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Developmental sexual dimorphism and the evolution of mechanisms for adjustment of sex ratios in mammals


Cameron, EZ and Edwards, AM and Parsley, LM, Developmental sexual dimorphism and the evolution of mechanisms for adjustment of sex ratios in mammals, Annals of the New York Academy of Sciences, 1389 pp. 147-163. ISSN 0077-8923 (2016) [Refereed Article]

Copyright Statement

Copyright 2016 New York Academy of Sciences

DOI: doi:10.1111/nyas.13288


Sex allocation theory predicts biased offspring sex ratios in relation to local conditions if they would maximize parental lifetime reproductive return. In mammals, the extent of the birth sex bias is often unpredictable and inconsistent, leading some to question its evolutionary significance. For facultative adjustment of sex ratios to occur, males and females would need to be detectably different from an early developmental stage, but classic sexual dimorphism arises from hormonal influences after gonadal development. Recent advances in our understanding of early, pregonadal sexual dimorphism, however, indicate high levels of dimorphism in gene expression, caused by chromosomal rather than hormonal differences. Here, we discuss how such dimorphism would interact with and link previously hypothesized mechanisms for sex-ratio adjustment. These differences between males and females are sufficient for offspring sex both to be detectable to parents and to provide selectable cues for biasing sex ratios from the earliest stages. We suggest ways in which future research could use the advances in our understanding of sexually dimorphic developmental physiology to test the evolutionary significance of sex allocation in mammals. Such an approach would advance our understanding of sex allocation and could be applied to other taxa.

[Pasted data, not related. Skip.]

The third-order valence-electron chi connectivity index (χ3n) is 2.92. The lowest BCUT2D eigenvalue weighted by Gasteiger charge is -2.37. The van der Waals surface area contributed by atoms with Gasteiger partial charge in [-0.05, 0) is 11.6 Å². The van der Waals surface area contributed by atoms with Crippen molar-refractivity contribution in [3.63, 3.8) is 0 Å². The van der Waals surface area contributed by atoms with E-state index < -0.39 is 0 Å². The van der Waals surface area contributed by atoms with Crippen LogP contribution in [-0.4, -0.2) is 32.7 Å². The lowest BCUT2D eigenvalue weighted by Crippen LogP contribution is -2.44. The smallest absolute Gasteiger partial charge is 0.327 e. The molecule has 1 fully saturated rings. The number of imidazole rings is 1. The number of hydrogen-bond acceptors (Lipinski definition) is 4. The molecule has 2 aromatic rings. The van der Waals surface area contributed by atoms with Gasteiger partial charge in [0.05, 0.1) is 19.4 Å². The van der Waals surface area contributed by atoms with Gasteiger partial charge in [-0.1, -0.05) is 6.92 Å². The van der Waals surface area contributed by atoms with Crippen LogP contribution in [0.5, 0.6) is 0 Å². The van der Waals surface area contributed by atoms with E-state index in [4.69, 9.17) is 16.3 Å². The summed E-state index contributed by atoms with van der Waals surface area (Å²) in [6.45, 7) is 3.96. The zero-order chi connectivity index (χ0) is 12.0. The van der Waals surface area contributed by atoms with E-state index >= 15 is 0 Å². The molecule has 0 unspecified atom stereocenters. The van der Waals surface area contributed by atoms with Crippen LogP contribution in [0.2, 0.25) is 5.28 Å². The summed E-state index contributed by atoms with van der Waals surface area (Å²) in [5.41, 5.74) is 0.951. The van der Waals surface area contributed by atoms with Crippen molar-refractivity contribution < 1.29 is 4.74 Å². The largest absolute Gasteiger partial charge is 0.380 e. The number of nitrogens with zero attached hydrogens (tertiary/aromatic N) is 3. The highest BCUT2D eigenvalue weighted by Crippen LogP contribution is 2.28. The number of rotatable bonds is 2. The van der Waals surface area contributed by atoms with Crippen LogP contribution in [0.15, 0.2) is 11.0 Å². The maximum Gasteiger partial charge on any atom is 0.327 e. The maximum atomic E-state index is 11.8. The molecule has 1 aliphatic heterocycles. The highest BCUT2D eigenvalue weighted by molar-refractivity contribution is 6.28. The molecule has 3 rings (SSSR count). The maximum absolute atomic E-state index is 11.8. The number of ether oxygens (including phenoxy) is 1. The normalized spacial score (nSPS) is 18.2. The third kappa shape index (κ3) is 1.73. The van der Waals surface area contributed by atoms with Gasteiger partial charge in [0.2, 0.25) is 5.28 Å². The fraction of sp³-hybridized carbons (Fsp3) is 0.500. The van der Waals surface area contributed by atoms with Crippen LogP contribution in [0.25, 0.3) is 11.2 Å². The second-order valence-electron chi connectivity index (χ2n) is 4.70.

Item Details

Item Type:Refereed Article
Keywords:sex allocation, chromosomal sexual dimorphism, sex-linked traits, X-inactivation, extended evolutionary synthesis
Research Division:Biological Sciences
Research Group:Zoology
Research Field:Animal developmental and reproductive biology
Objective Division:Environmental Management
Objective Group:Management of Antarctic and Southern Ocean environments
Objective Field:Biodiversity in Antarctic and Southern Ocean environments
UTAS Author:Cameron, EZ (Professor Elissa Cameron)
UTAS Author:Edwards, AM (Dr Amy Edwards)
UTAS Author:Parsley, LM (Dr Laura Parsley)
ID Code:114825
Year Published:2016
Web of Science® Times Cited:7
Deposited By:Plant Science
Deposited On:2017-02-28
Last Modified:2017-10-31

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